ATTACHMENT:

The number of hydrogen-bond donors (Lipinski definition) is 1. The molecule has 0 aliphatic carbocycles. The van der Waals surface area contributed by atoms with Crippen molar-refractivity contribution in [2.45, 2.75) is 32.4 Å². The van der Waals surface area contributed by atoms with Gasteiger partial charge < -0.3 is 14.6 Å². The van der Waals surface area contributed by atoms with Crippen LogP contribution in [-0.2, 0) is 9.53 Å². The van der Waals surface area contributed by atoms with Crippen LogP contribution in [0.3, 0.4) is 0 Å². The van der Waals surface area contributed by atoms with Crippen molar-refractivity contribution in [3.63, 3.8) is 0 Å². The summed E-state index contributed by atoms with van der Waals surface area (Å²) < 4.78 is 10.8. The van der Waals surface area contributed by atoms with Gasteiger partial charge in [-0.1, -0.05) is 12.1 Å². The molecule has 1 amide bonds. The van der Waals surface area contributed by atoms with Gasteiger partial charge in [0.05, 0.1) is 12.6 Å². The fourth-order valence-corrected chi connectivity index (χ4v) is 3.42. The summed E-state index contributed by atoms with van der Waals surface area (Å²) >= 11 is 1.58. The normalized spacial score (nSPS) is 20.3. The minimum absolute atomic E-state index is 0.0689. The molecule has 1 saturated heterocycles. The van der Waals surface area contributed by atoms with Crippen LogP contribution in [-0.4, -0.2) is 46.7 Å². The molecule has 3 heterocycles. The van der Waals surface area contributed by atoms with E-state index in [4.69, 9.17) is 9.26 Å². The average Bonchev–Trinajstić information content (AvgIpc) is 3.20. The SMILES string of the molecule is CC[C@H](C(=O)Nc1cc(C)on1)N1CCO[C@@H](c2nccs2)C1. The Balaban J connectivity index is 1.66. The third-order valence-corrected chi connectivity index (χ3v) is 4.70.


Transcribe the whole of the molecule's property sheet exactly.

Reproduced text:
The number of hydrogen-bond donors (Lipinski definition) is 1. The molecule has 0 aliphatic carbocycles. The van der Waals surface area contributed by atoms with Crippen molar-refractivity contribution in [2.45, 2.75) is 32.4 Å². The van der Waals surface area contributed by atoms with Gasteiger partial charge < -0.3 is 14.6 Å². The van der Waals surface area contributed by atoms with Crippen LogP contribution in [-0.2, 0) is 9.53 Å². The van der Waals surface area contributed by atoms with Crippen LogP contribution in [0.3, 0.4) is 0 Å². The van der Waals surface area contributed by atoms with Crippen molar-refractivity contribution in [3.63, 3.8) is 0 Å². The summed E-state index contributed by atoms with van der Waals surface area (Å²) < 4.78 is 10.8. The van der Waals surface area contributed by atoms with Gasteiger partial charge in [-0.1, -0.05) is 12.1 Å². The molecule has 1 amide bonds. The van der Waals surface area contributed by atoms with Gasteiger partial charge in [0.05, 0.1) is 12.6 Å². The fourth-order valence-corrected chi connectivity index (χ4v) is 3.42. The summed E-state index contributed by atoms with van der Waals surface area (Å²) >= 11 is 1.58. The normalized spacial score (nSPS) is 20.3. The minimum absolute atomic E-state index is 0.0689. The molecule has 1 saturated heterocycles. The van der Waals surface area contributed by atoms with Crippen LogP contribution in [-0.4, -0.2) is 46.7 Å². The molecule has 3 heterocycles. The van der Waals surface area contributed by atoms with E-state index in [4.69, 9.17) is 9.26 Å². The average Bonchev–Trinajstić information content (AvgIpc) is 3.20. The SMILES string of the molecule is CC[C@H](C(=O)Nc1cc(C)on1)N1CCO[C@@H](c2nccs2)C1. The Balaban J connectivity index is 1.66. The third-order valence-corrected chi connectivity index (χ3v) is 4.70.